A friend living in Perthshire chose a 4x4 version, only to be stymied by a lack of snow ever since. Conversely, a neighbour in the village bought a two-wheel drive Skoda Yeti and although snow has been scarce he feels he should have got the 4x4 model. That’s an emotional issue, because he came out of a Nissan with 4x4.
Back to Dacia business. Its other UK offering is the Sandero five-door hatchback. Ready? Prices start at just £5,995 with a 1149cc 72 horse power Renault petrol engine. It is the same size as a Ford B-Max but undercuts it by more than £7,000.
Just a thought, and yes, the Dacia lacks the finish and image of the boxy Ford but even so… And here’s another thing. A survey by Which? says owners give Dacia 90 per cent satisfaction rating and rate it as the fourth most reliable brand out of 34 in the survey.
Of the Sandero, Nic Shaw, cars editor of Which? said: “Our survey, the biggest of its kind in the UK, reveals that spending more on a car is no guarantee of reliability, and sometimes quite the opposite. The ultra-affordable Dacia Sandero shows that a reliable runaround need not break the bank and Dacia finishing fourth overall in our manufacturer reliability league table is a strong achievement for a relatively new car brand.”
Good news for owners, prospective buyers and dealers, then. Sandero is actually the cheapest new car you can buy – though Dacia prefers the term “most affordable”. Quite. Cheap indeed, it’s an affordable bargain. There is a choice of three trims, two petrol and one diesel engine (all from the Renault Nissan Alliance, and a five-speed manual gearbox. Dacias are not available with automatic gears.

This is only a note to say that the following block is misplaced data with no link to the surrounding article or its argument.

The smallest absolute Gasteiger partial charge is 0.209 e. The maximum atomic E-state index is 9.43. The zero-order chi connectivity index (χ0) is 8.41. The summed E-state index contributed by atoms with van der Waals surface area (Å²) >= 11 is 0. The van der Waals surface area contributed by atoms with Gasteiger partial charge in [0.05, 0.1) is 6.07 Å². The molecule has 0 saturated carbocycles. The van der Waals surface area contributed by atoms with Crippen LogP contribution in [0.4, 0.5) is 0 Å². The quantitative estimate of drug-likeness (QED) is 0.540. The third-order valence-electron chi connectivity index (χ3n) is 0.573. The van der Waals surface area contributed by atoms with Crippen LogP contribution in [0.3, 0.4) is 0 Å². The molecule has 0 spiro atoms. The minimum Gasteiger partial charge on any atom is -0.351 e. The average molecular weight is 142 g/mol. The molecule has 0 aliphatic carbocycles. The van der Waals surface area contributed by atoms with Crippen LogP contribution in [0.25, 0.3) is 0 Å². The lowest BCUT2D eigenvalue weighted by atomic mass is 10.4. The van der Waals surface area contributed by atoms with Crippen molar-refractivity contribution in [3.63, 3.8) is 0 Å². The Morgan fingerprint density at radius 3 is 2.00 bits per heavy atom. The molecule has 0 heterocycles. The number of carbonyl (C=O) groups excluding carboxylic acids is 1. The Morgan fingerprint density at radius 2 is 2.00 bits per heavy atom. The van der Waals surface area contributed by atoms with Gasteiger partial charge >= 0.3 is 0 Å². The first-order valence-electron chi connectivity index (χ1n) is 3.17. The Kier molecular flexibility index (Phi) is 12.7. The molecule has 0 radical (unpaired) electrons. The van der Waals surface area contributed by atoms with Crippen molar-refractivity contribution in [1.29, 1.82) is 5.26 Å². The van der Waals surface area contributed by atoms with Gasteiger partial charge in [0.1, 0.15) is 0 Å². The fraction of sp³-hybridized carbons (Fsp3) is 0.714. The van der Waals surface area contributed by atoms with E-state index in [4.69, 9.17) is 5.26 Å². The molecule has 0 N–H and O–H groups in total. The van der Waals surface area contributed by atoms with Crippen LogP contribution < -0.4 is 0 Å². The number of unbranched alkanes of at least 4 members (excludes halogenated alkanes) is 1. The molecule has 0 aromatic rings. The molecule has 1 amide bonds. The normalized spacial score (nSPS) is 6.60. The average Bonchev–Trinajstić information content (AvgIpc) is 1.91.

My test car was the Stepway version – easily identified by the logo on each side in white letters and giving bragging rights at the lights – or not. Its full kennel name was the Stepway Laureate dCi 90 – signifying I was at the summit of Sandero motoring and it still only cost £11,095.
The engine is the Alliance’s 1461cc diesel in 89bhp, 162lb ft tune. It pulled well, rated at 0-62mph in 11.8 seconds, 74mpg and 98g C02 – for zero UK road tax. Maximum speed is listed at 104mph but I never went near triple figures. I did note that at 70 on the motorway it cruised at 2,250rpm which means relaxation.
Fuel economy was good, usually in the low 60s on the motorway or a typical commuter trip of mixed roads. Even a short trip into town and back produced 61mpg.
In this top trim you have 16 inch alloys (carrying quality Goodyear tyres), navigation, both cruise control and a speed limiter (more useful than cruise control on the normal British roads), a rear parking sensor, stop/ start ignition, a lift-up armrest/compartment between the front seats, air conditioning and so on.
There is also an open tray on top of the dashboard and a large lidded “gloves-box”. There are electric windows front and back, powered mirrors and central locking.
It is not as refined as an equivalent Renault or most other cars. The diesel engine is louder. The gear change is clunky. The dashboard and other plastics have hard-shell surfaces. The exterior door release latches are the old style lift-up flaps. The tailgate opens only with the key or an old-style release catch by the driver’s seat. Nothing much wrong with that.
However, the release mechanism in the tailgate includes a pointed plastic trigger which you could catch your head on; in my case it raked down my wrist between the veins when I closed the tailgate.
The navigation screen is flush with the fascia, catches glare and is hard to read in bright conditions. The instrument display is not backlit, which often makes the speedometer awkward to see clearly. The only illumination comes if you switch on the sidelights.
Verdict: Budget motoring with a French heart.